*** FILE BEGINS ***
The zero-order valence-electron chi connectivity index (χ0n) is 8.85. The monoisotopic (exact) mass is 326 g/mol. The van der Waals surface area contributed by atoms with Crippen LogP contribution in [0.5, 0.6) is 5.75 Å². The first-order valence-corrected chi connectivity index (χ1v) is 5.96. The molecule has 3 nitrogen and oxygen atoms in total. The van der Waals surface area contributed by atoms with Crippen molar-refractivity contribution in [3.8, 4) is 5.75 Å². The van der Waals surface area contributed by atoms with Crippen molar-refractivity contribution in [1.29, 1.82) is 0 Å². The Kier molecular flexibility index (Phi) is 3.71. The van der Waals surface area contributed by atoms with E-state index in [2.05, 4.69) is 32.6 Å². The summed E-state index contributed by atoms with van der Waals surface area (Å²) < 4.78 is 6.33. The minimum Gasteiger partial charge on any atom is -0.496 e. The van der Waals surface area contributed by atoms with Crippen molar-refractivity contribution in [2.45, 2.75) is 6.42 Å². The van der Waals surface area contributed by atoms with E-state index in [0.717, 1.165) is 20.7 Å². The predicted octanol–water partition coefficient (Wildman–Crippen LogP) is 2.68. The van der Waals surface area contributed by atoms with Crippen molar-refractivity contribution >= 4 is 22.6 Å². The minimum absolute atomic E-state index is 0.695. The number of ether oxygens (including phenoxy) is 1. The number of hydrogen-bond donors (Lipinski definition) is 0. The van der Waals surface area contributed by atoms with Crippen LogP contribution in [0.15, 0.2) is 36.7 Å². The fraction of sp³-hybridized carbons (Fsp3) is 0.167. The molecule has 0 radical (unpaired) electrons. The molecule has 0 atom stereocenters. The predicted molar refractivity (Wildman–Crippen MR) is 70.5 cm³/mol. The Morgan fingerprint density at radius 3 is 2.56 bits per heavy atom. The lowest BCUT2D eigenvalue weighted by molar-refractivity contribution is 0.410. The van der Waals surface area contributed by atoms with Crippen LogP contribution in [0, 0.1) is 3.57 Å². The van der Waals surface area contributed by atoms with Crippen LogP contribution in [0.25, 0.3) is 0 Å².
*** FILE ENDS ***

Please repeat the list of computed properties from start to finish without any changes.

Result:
The zero-order valence-electron chi connectivity index (χ0n) is 8.85. The monoisotopic (exact) mass is 326 g/mol. The van der Waals surface area contributed by atoms with Crippen LogP contribution in [0.5, 0.6) is 5.75 Å². The first-order valence-corrected chi connectivity index (χ1v) is 5.96. The molecule has 3 nitrogen and oxygen atoms in total. The van der Waals surface area contributed by atoms with Crippen molar-refractivity contribution in [3.8, 4) is 5.75 Å². The van der Waals surface area contributed by atoms with Crippen molar-refractivity contribution in [1.29, 1.82) is 0 Å². The Kier molecular flexibility index (Phi) is 3.71. The van der Waals surface area contributed by atoms with E-state index in [2.05, 4.69) is 32.6 Å². The summed E-state index contributed by atoms with van der Waals surface area (Å²) < 4.78 is 6.33. The minimum Gasteiger partial charge on any atom is -0.496 e. The van der Waals surface area contributed by atoms with Crippen molar-refractivity contribution in [2.45, 2.75) is 6.42 Å². The van der Waals surface area contributed by atoms with E-state index in [0.717, 1.165) is 20.7 Å². The predicted octanol–water partition coefficient (Wildman–Crippen LogP) is 2.68. The van der Waals surface area contributed by atoms with Crippen molar-refractivity contribution >= 4 is 22.6 Å². The minimum absolute atomic E-state index is 0.695. The number of ether oxygens (including phenoxy) is 1. The number of hydrogen-bond donors (Lipinski definition) is 0. The van der Waals surface area contributed by atoms with Crippen LogP contribution in [0.15, 0.2) is 36.7 Å². The fraction of sp³-hybridized carbons (Fsp3) is 0.167. The molecule has 0 radical (unpaired) electrons. The molecule has 0 atom stereocenters. The predicted molar refractivity (Wildman–Crippen MR) is 70.5 cm³/mol. The Morgan fingerprint density at radius 3 is 2.56 bits per heavy atom. The lowest BCUT2D eigenvalue weighted by molar-refractivity contribution is 0.410. The van der Waals surface area contributed by atoms with Crippen LogP contribution in [0, 0.1) is 3.57 Å². The van der Waals surface area contributed by atoms with Crippen LogP contribution in [0.25, 0.3) is 0 Å².